In the village of Voloma, local resident Valentina Rumyantseva has been filing requests with the authorities to get the water source repaired for five years, but to no avail. Mushrooms and mold have long grown inside the old well. She says that the villagers do not need either the Crimean Bridge or the Power of Siberia — they only need water. The woman is trying to get the well repaired again — now through Rospotrebnadzor (Russian Federal State Agency for Health and Consumer Rights). The Otrazhenie (‘reflection’). Karelia Community on vk.com reported on the case.
There are two public wells in the village of Voloma, which are used by the whole village. One that is cleaner is used to extract drinking water, although mushrooms have already grown on the walls and there has been mold, but there is still no other source. The second one, which is dirtier, is used for household needs. The last time the administration promised to inspect the wells was in the second quarter of 2022, but this never happened.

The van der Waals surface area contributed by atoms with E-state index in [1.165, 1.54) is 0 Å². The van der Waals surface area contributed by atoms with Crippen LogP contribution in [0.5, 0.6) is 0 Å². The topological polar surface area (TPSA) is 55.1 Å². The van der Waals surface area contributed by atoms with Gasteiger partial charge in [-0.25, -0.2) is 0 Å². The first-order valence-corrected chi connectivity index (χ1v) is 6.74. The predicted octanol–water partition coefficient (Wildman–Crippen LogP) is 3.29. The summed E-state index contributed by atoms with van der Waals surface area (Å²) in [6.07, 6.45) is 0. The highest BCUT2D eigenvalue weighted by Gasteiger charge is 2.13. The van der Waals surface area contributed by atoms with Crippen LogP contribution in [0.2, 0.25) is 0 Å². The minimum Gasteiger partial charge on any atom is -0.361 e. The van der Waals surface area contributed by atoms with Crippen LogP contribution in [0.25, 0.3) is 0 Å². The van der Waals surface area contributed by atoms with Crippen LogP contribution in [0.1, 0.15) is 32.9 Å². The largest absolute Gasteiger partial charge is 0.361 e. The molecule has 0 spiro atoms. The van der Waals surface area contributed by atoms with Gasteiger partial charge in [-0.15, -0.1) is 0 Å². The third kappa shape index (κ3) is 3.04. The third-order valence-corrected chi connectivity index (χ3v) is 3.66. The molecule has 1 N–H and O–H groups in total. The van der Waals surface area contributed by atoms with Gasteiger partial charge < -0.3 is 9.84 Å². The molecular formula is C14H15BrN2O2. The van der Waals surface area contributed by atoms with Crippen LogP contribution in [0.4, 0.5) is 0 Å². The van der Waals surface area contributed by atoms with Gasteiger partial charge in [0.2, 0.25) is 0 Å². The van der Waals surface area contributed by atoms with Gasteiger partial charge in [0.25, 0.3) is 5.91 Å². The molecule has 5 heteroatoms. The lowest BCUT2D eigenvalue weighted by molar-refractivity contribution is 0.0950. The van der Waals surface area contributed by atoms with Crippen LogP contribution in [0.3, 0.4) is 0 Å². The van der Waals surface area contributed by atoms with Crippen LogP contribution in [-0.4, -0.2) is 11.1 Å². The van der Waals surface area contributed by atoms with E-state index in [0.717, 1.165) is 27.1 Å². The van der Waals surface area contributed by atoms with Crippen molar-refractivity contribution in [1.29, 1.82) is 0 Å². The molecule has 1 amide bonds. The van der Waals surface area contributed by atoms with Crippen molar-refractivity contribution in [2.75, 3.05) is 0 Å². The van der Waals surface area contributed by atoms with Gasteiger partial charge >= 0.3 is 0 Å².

Valentina Rumyantseva now hopes that Rospotrebnadzor will force local officials to solve this problem.
"We do not need either the Crimean Bridge or the Power of Siberia," the woman said.
Not only residents of Voloma faced such a problem — it happens everywhere in the villages of Karelia. The situation is similar in Tiksha and Reboly. And a public well has been being built in Peninga for more than a year.
The problem of drinking water is relevant not only for Karelia and is not generally new. In 2018, we covered how residents of the village of Kuyar in Mari El lived without clean drinking water in free access for several years. It was delivered by a tanker twice a week.
And in 2019, 7x7’s editorial board visited the village of Maraki, Kirov Oblast, where a water tower broke down. Nobody hurried to fix it, leaving the settlement without access to drinking water.